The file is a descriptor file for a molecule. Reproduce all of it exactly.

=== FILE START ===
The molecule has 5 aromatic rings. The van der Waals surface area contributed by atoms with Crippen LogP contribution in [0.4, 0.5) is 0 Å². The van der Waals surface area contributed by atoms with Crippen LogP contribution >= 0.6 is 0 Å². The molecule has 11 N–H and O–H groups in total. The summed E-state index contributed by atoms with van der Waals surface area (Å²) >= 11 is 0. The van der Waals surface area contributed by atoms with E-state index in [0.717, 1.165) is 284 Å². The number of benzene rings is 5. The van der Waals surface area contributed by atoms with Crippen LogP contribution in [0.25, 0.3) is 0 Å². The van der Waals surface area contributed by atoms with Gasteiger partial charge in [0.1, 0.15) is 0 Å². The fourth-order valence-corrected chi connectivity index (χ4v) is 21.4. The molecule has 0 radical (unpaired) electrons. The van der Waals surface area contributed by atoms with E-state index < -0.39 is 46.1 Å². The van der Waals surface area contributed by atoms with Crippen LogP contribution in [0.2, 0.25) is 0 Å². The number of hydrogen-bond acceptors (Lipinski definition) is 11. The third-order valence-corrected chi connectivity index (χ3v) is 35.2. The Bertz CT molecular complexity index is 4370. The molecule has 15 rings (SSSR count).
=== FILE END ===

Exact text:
The molecule has 5 aromatic rings. The van der Waals surface area contributed by atoms with Crippen LogP contribution in [0.4, 0.5) is 0 Å². The van der Waals surface area contributed by atoms with Crippen LogP contribution >= 0.6 is 0 Å². The molecule has 11 N–H and O–H groups in total. The summed E-state index contributed by atoms with van der Waals surface area (Å²) >= 11 is 0. The van der Waals surface area contributed by atoms with E-state index in [0.717, 1.165) is 284 Å². The number of benzene rings is 5. The van der Waals surface area contributed by atoms with Crippen LogP contribution in [0.25, 0.3) is 0 Å². The van der Waals surface area contributed by atoms with Gasteiger partial charge in [0.1, 0.15) is 0 Å². The fourth-order valence-corrected chi connectivity index (χ4v) is 21.4. The molecule has 0 radical (unpaired) electrons. The van der Waals surface area contributed by atoms with E-state index < -0.39 is 46.1 Å². The van der Waals surface area contributed by atoms with Crippen LogP contribution in [0.2, 0.25) is 0 Å². The number of hydrogen-bond acceptors (Lipinski definition) is 11. The third-order valence-corrected chi connectivity index (χ3v) is 35.2. The Bertz CT molecular complexity index is 4370. The molecule has 15 rings (SSSR count).